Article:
That was six years ago and I made a decision to stop using all substances for “a while.” I still had this insane notion that I was the one making the choice. One of my favorite sayings today is “The beatings will continue until the attitude changes.” In my experience this was very true and boy did I ever endure some serious beatings! I gave recovery an effort doing it my way and this is where the inability to follow directions was a problem. Also, I had an ego problem, a fear problem, a judgment problem, an anger problem, a defiance problem, and a God problem. I really just thought that using excessive amounts of alcohol and drugs was my only problem! Over the next year I got a new kind of education and it wasn’t one I liked very much. I was introduced to the concept of powerlessness and to alcoholism as a true disease. I was also introduced to the concept of a Higher Power which I promptly rejected!
Staying in a painful state of self-sufficiency soon led me back to the drink, the drug, and the gift of desperation. There comes a moment of clarity when you become completely aware, when you have tried to beat this thing in every way possible and it is finished. I finally arrived at a moment when I knew my disease had complete power over me, it was in that moment that I knew with all my heart that this thing was going to kill me! I knew in reality it had already in some ways and that was good. There were parts of myself that needed to die to be able to open myself to a new way of thinking. My survival no longer depended on not trusting anyone. Instead, it depended on trusting at least one person who could show me the way out of my self–inflicted prison. I was as desperate as the dying and was finally willing to follow a direction and truly put aside my thinking. The breaking open of my completely closed mind that was always fueled by diseased thinking was incredibly painful. It was easiest for me to hear God when I was stripped of pride and arrogance, when I had nothing left to rely on except God. It was so painful to get there, but when I did God was there…He was always there. I arrived at the complete and utter desire to change from the inside out. I knew I had to get sober for myself and I had to learn to live in a completely different way. This was a life changing process that I could not do alone and I have to work on it every day! My recovery support system has saved my life and the people God placed in my life showed me a whole new way of living.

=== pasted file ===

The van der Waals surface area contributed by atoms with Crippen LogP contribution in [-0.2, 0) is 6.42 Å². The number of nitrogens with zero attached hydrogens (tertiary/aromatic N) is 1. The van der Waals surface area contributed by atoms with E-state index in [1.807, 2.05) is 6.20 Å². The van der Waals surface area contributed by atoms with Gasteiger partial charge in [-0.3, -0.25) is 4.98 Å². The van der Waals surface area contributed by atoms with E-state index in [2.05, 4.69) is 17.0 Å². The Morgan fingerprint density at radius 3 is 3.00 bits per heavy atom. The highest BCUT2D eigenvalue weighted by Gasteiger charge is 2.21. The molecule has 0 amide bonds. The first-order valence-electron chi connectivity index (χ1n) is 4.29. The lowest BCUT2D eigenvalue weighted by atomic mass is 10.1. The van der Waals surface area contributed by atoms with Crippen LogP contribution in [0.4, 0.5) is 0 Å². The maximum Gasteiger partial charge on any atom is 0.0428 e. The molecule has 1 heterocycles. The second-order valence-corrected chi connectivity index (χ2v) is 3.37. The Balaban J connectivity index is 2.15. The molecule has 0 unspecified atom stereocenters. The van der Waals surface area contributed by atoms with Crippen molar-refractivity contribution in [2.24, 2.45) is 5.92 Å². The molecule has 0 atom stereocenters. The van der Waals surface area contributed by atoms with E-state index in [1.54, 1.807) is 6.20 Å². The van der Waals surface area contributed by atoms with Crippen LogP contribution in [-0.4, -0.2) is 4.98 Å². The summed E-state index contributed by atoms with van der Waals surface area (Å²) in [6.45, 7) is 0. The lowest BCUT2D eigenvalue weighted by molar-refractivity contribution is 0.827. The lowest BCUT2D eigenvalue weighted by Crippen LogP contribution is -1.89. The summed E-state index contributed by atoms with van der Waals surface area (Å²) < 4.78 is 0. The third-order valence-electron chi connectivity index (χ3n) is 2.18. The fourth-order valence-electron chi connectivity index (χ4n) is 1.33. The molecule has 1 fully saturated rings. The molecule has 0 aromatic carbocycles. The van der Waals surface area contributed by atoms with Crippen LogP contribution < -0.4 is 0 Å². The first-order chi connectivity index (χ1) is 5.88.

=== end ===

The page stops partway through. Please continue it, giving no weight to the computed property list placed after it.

As I put years between myself and the last relapse that should have claimed my life, I see more and more just how sick I truly was, and how certain it is a miracle that I am here. Not only do I see it as a miracle, but I see it as a plan. I know today, nothing happens in God’s world by mistake and my life isn’t just a gift, it is a calling. To think of a life lived in service and humility didn’t seem to appealing at first. To be honest, it sounded mundane and boring. To always have to think of others and do the next right thing was not an easy concept, but I began to practice it like my life depended on it because well…it did! What happened over the next four years has been nothing short of amazing. It has become about giving and not needing anything in return and yet receiving everything in the form of a smile of deep appreciation and gratitude that validates why it is so important for me to stay sober. I work every day at growing into an individual who is God centered with an ability to love and accept others with compassion because of what I have been through. I have been given a new sense of value and a purpose in my life that has led me to some pretty amazing places. I have traveled all over the world in this “boring” life of service and I am blessed beyond belief.